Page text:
"I'd heard about this hypothesis at various workshops," says Tyler Lyson, a vertebrate paleontologist at Yale University. "When [Joyce and his team] found that each pair included a male and a female, I was sold on the idea."
That still leaves a couple of mysteries: How did the turtles die, and why at such an intimate moment? Previously, some scientists had suggested that toxic algal blooms may have tainted the lake. Yet that scenario doesn't make sense, says Joyce, because there are no sediment layers containing large numbers of remains that would suggest mass death in a single event. Also, he notes, researchers haven't found any fossils of cyanobacteria that might have caused such blooms.
Other teams have suggested that the surface waters of the lake were saturated with dissolved carbon dioxide or other naturally toxic substances, as some volcanic lakes are today in Africa. Creatures that drank from the lake, including bats and birds that grabbed a sip as they swooped across its surface, could have succumbed to the substances dissolved in the lake, those scientists suggest. But that scenario doesn't jibe either, says Joyce, because researchers have found thousands of fossils of fish at the Messel pit site -- a sign that at least some of the lake's waters supported life. "This lake was clearly a good place to live."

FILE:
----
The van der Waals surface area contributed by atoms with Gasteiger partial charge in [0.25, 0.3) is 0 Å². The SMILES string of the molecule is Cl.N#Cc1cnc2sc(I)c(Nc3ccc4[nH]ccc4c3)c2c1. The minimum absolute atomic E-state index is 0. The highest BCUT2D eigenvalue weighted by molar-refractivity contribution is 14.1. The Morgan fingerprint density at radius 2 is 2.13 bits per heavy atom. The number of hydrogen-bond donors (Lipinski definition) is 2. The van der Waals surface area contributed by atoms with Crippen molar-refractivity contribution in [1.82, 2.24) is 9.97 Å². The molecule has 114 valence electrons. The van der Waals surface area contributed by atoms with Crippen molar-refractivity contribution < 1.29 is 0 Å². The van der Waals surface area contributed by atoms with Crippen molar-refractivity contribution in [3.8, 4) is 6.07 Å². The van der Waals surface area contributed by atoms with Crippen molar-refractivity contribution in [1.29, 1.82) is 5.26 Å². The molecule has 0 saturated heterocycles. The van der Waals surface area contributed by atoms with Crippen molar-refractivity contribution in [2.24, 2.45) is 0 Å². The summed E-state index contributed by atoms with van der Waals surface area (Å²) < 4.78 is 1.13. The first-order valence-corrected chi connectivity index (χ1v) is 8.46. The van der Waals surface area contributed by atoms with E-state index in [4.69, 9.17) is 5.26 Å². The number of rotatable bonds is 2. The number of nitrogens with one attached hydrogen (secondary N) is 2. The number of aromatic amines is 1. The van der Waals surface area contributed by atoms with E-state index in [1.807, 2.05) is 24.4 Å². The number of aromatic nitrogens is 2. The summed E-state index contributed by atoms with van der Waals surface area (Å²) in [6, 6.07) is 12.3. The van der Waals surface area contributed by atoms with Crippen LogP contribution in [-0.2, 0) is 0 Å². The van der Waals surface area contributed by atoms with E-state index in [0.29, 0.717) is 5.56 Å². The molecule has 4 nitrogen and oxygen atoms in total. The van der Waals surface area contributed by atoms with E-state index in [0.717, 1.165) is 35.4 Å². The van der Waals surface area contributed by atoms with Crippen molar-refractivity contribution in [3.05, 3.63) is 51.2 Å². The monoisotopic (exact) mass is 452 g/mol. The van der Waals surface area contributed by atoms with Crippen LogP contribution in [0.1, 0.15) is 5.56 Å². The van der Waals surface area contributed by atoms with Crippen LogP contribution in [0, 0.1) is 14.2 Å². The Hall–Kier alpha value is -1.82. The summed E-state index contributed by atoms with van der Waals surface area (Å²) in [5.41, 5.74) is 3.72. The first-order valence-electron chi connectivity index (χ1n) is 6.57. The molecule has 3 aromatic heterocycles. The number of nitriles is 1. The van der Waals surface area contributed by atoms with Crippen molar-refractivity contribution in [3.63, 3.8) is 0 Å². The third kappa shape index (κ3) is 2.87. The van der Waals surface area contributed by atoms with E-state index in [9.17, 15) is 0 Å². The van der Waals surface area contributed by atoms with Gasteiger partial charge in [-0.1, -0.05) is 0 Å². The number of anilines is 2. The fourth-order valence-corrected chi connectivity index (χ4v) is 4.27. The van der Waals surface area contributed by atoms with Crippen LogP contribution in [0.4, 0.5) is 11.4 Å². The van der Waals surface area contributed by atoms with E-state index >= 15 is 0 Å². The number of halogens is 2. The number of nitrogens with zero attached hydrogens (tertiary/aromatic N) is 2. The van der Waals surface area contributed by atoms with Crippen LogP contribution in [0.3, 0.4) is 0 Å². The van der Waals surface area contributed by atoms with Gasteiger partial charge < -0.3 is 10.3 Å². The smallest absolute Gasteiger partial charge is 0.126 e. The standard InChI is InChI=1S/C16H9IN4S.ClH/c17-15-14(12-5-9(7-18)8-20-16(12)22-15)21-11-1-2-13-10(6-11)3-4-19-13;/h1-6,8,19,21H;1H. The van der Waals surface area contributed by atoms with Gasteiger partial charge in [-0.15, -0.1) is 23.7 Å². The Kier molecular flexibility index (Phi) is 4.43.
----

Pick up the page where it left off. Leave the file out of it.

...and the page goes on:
Joyce and his colleagues suggest instead that while surface waters of the ancient lake were oxygenated, deeper layers were oxygen-poor and possibly saturated with carbon dioxide or other toxic substances. The lack of oxygen in deep water would help explain the wonderful preservation of creatures whose remains fell to the lake bottom.
The disparity between deep waters and the surface would also explain how the turtles ended up dying in pairs, Joyce says. Modern-day relatives of this species can absorb dissolved oxygen from the water through their skin, a trick that helps them stay submerged for long periods of time. Plus, he notes, the largely aquatic turtles mate in open waters and often begin to sink when they're copulating -- which is no problem in most lakes but proved fatal in the Messel pit lake. "Mating in turtles is quite strenuous and can go on for long periods," says Lyson. It's easy to see how these pairs could have run out of oxygen if they descended into anoxic or otherwise toxic waters.